ESA GNC Conference Papers Repository

Pelayo Peñarroya, Pablo Hermosín, Simone Centuori, Lars Hinüber
Presented at:
Sopot 2023
Full paper:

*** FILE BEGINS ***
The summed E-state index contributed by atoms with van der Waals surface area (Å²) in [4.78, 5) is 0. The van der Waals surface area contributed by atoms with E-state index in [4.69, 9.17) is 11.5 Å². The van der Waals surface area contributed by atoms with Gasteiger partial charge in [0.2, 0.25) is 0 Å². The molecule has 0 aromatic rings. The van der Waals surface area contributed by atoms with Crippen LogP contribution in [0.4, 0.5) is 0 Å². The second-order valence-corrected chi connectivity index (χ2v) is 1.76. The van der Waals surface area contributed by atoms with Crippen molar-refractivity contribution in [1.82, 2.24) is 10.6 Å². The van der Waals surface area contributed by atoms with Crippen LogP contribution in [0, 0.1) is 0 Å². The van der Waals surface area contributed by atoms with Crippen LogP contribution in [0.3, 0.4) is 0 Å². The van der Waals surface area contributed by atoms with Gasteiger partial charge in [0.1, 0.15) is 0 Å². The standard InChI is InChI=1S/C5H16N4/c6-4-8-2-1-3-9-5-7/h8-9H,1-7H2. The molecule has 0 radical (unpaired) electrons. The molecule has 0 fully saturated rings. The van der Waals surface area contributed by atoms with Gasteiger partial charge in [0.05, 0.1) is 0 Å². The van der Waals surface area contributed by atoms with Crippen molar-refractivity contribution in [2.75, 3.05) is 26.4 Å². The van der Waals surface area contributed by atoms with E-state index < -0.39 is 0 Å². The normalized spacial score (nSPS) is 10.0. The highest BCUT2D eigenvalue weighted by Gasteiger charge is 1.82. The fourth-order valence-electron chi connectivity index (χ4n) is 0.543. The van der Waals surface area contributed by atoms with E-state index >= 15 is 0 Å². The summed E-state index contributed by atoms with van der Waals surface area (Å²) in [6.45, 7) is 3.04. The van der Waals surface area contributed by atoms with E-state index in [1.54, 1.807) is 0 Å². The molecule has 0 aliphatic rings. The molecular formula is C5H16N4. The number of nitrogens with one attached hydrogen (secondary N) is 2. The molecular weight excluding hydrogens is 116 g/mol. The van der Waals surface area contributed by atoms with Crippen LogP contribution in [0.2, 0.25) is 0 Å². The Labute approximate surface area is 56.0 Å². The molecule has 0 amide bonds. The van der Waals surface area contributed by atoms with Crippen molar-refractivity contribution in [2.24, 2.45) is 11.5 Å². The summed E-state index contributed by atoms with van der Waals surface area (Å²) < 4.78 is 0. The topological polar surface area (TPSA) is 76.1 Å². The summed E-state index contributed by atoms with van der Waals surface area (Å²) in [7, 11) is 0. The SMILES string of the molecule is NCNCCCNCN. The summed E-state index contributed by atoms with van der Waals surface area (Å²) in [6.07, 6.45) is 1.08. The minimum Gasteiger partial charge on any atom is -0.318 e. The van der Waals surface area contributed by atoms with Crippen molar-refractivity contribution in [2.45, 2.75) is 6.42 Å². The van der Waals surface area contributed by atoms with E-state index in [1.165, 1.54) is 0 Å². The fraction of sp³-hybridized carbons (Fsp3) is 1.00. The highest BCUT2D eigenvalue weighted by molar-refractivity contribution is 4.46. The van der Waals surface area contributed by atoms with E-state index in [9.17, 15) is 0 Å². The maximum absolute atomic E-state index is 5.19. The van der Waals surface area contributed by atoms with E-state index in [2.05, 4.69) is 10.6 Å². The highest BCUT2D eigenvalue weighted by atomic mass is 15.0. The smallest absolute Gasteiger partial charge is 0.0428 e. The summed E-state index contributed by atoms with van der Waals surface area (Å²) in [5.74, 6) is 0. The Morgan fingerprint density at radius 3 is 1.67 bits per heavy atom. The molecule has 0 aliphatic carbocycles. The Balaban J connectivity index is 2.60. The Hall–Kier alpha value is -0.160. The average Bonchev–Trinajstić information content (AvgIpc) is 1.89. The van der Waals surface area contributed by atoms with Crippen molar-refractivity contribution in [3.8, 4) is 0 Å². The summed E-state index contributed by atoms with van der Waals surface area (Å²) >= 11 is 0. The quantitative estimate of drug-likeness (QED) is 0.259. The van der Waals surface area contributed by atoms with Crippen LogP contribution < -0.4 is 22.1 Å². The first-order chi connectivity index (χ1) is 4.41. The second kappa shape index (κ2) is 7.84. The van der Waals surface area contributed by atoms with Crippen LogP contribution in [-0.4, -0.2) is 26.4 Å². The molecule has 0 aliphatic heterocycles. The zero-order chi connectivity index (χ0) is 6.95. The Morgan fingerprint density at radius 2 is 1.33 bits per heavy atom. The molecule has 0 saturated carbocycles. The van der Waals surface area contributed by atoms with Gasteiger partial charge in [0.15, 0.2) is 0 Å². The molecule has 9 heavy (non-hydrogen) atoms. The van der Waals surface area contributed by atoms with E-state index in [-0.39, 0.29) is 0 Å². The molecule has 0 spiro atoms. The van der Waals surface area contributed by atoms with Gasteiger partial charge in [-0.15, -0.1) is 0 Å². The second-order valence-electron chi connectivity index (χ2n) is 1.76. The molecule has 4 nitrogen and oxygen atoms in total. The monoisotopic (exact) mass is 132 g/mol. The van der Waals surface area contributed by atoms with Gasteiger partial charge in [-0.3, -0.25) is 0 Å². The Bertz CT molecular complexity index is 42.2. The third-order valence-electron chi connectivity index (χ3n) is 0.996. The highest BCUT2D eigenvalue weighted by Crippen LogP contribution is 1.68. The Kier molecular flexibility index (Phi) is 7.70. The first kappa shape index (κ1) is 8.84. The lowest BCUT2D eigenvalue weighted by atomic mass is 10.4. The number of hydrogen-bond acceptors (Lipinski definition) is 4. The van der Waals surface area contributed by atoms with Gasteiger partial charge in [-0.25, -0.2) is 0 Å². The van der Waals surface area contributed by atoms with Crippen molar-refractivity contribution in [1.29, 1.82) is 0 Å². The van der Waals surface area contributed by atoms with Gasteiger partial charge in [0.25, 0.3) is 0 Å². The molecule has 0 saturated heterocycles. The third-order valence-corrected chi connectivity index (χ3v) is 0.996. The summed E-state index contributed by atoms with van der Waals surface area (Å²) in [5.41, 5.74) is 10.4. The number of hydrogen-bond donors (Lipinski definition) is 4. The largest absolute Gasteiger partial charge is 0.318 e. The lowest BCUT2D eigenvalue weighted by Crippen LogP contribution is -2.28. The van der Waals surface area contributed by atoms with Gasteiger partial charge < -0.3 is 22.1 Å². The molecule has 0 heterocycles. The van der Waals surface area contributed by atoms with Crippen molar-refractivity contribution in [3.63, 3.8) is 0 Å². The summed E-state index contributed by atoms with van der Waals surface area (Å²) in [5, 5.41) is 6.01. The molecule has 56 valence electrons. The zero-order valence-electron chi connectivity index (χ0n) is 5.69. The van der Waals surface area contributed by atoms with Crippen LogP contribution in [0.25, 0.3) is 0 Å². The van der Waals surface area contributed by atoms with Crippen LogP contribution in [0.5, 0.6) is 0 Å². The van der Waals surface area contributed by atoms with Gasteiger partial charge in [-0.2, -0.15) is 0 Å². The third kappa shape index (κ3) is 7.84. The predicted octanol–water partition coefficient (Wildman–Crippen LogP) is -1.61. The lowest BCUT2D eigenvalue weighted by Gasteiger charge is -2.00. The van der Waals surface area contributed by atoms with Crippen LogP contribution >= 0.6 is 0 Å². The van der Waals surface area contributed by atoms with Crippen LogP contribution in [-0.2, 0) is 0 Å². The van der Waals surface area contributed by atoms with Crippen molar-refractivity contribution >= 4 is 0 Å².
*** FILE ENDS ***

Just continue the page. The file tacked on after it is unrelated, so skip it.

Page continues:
In the last decades, missions to minor celestial bodies have gained importance, brought forward by missions like Rosetta, OSIRIS-Rex, Hayabusa, or, more recently, DART. These missions are proof that the interest of the space sector in these bodies is growing, and that they are becoming more accessible, aided by the evolution of the technology and autonomous methodologies required. To assist with the analyses needed for the design of these missions, an effort needs to be made to improve the models used for simulations in such environments. Astrodynamics Simulator (AstroSim) is a software tool developed at Deimos Space S.L.U., meant to be used for mission analysis and navigation around small bodies. The tool started as an orbital propagator including the typical central gravity forces and perturbations to be encountered in small-body environments. Gravitational forces can be modelled with many different methodologies, from simpler implementations, such as point-mass modelling, to more complex ones like spherical harmonics or polyhedron-based models. On the other hand, the perturbations included in AstroSim include third-body gravity (unlimited bodies), and Solar Radiation Pressure (SRP). Third body gravity models consider the bodies included as point-masses and take the ephemeris from SPICE, which is internally linked to AstroSim using SPICE’s python module. SRP models use a conical shadowing model that considers umbra, penumbra, and even the rare case of antumbra (annular eclipse) conditions. AstroSim has been recently validated against General Mission Analysis Tool (GMAT), which is a Commercial Off-The-Shelf (COTS) tool used for mission analysis. A very exhaustive campaign was performed, where the different dynamical models were independently tested using 100 random initial states and propagating them for 7 days under different perturbations. Errors after a week of propagation are in the order of magnitude of tenths of centimetres for the worst cases (spherical harmonics, and polyhedron-based models). Additionally, to high-fidelity trajectory propagation, AstroSim offers a wide range of capabilities, such as navigation analysis, Image Processing (IP), image rendering, landing simulation including contact dynamics, Hazard Detection and Avoidance (HDA), or event detection. To integrate these functionalities, different python libraries and third-party software have been used. For instance, image rendering is achieved using Blender and pyrender. The former is an open-use license Video Effects (VFX) suite strongly supported by the community. It offers different features including 3D modelling, UV unwrapping, texturing, raster graphics editing, fluid and smoke simulation, particle simulation, soft body simulation, sculpting, rendering, motion graphics, or compositing, for instance. This makes Blender very attractive for image rendering since it is capable of producing images that resemble what an optical payload would achieve. Pyrender is a Python module capable of rendering images very similarly to Blender, usually much faster. However, Blender offers other advantages that can be directly exploited in a small-body environment simulator. One of them is its contact dynamics engine, which enables rigid-body simulations where collisions and deformations are taken into account, which is exploited in AstroSim to perform contact dynamics simulations for landing sequences. Another of these functionalities is the HDA algorithms included in astroHarm, which are based on Convolutional Neural Networks (CNNs) and use FastAI and PyTorch to build and train the networks needed to conform the three layers developed: shadow detection, feature detection, and slope estimation. These three prediction layers conform a passive system since they take as input only optical observations. Active systems, on the contrary, make use of active instruments, such as Light Detecting And Rangings (LIDARs), for instance, to estimate surface steepness and roughness. Having access to only optical observations makes the slope estimation very challenging, but the networks are capable of predicting hazards (high slopes) presenting accuracies above 70% for true positives. AstroSim was first presented at the AIAA/ASS SciTech 2022 in San Diego (CA), where a preliminary version of the suite was introduced. After that, it was used to produce other conference papers and publications. In this paper, the main functionalities of the tool are described and its architecture is showcased. Firstly, AstroSim is introduced as a modular suite developed in Python, to which different functional blocks can be easily added by exploiting the language’s high versatility and Object-Oriented Programming Language (OOP) style. Then, the results of the validation campaign are included, where the accuracies that the tool is capable of reaching are shown in detail. Examples of the different modules are provided, including astroHarm, a module to obtain the spherical harmonic coefficients from polyhedral shape models; astroHda, an Artificial Intelligence (AI)-based module that uses CNN to detect hazards for a landing simulation (such as shadows, features, or high slopes); or astroRender, a module that uses Blender to render images that can be used for optical navigation and to simulate landings accounting for the contact dynamics of the impact. Finally, the projects and publications to which AstroSim has contributed to are presented, to put into perspective how the tool can be exploited, and conclusions are drawn.